Archery Training Great Falls MT

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Montana River Outfitters
(800) 800-8218
923 10Th Ave. N
Great Falls, MT
 
Zahara Valley Golf Club
(406) 453-4471
240 Sunflower Ln
Great Falls, MT
 
Meadow Lark Country Club
(406) 454-3553
300 Country Club Blvd
Great Falls, MT
 
Scheels
(406) 453-7666
Great Falls, MT
 
Extreme Stress Shooting
(406) 268-0773
5315 2nd Ave N
Great Falls, MT
 
Diamondback Golf
(406) 727-8613
1714 3rd St NW
Great Falls, MT
 
Big Bear Sport Center
(406) 761-6400
121 Northwest Byp
Great Falls, MT
 
Montana River Outfitters
(406) 761-1677
923 10th Ave N
Great Falls, MT
 
Swat
(406) 771-7928
1812 10th Ave S
Great Falls, MT
 
Skiers Edge Pro Shop
(406) 727-3955
1510 9th St S
Great Falls, MT
 

Arrows - Practice as You Will Hunt

Author: 
Jim Boyd

I see it all the time.

Not just in bowhunting - but in hunting in general.

Whatever you are going to do when hunting, do that in practice also! So many times, we hear stories about the big one that got away that is traced back to not doing this!

Never was this more true than in archery. There are so many variables in shooting a bow that any little change can throw you out of whack - and affect your aimpoint, big time.

I have been out of archery for a LONG time and just got back into it this year.

I have a crucial Midwest trip coming up in a few weeks and am really concerned about being able to make a good shot, if one is presented.

One of the things I did early on, after I got a new bow (Bear Attack) was to ditch the field points and the regular nocks.

I am shooting my actual broadheads and Nocturnal brand nocks for all of my practice...

I made a test before doing so, however... I left three arrows with field points and plastic nocks and set up three arrows for hunting and shot them in comparison tests.

I learned two things immediately:

∗ the two different groups fly altogether differently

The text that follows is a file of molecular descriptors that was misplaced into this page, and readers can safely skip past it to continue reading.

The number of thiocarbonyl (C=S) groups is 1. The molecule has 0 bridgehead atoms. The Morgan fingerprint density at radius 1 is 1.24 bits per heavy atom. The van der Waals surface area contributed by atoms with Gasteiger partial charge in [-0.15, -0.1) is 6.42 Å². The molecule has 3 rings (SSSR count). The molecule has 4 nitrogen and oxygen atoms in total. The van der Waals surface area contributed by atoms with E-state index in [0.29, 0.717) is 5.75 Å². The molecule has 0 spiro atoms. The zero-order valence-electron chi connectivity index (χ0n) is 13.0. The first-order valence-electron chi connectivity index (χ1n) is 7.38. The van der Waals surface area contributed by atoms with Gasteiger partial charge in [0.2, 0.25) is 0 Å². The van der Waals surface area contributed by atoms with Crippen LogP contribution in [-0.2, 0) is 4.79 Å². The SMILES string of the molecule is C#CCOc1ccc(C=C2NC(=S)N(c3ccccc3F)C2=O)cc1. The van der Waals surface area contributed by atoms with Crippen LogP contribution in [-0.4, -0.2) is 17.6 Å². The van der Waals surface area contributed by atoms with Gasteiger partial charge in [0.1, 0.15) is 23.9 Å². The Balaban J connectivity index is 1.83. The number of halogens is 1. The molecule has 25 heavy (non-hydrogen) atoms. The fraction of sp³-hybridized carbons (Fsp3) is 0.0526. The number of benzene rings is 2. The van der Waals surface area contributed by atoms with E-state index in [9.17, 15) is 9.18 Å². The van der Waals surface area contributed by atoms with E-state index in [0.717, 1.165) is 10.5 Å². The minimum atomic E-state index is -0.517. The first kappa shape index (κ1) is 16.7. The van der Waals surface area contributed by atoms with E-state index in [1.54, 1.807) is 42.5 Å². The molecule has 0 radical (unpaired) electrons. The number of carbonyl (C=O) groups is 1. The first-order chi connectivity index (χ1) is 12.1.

∗ the field point / plastic nock group shoot a lot better than the hunting arrows

I guess it is the broadheads making the difference - but whatever... I have to shoot broadheads and will shoot the illuminated nocks... so that is all I am going to practice with.

In fact, I shot a lot better with the field points - that would give you a false sense of confidence that might be shattered if you used a broadhead and made a bad shot on a deer.

I am shooting from 10 - 30 yards primarily, from an elevated deck behind my house. I do shoot 40 and 50 yards but they do not seem to be real world shots, at least for me.

I am older now - 53 - and the constant practice is not easy, but I am seeing marked improvement each week.

I am not shooting little 1" groups at 20 yards, but I have stopped shooting at the same spot - could not a...

Click here to read the rest of this article from BigGameHunt.net

Montana Hunting Regulations

Age Requirement:

Hunters over the age of 12 may hunt most species, including big game, provided they pass a hunter’s safety course as required. Resident minors between the ages of 12 and 15 can fish and hunt upland game and migratory birds during the open season with just a conservation license, without completing a safety course. 

Education Requirement:

Effective Oct. 1, 2003, anyone born after Jan. 1, 1985 must have a hunter ed card to purchase a Montana hunting license. We honor cards from all states and provinces.

Bow Education Required:

first time hunters

Orange Required:

Yes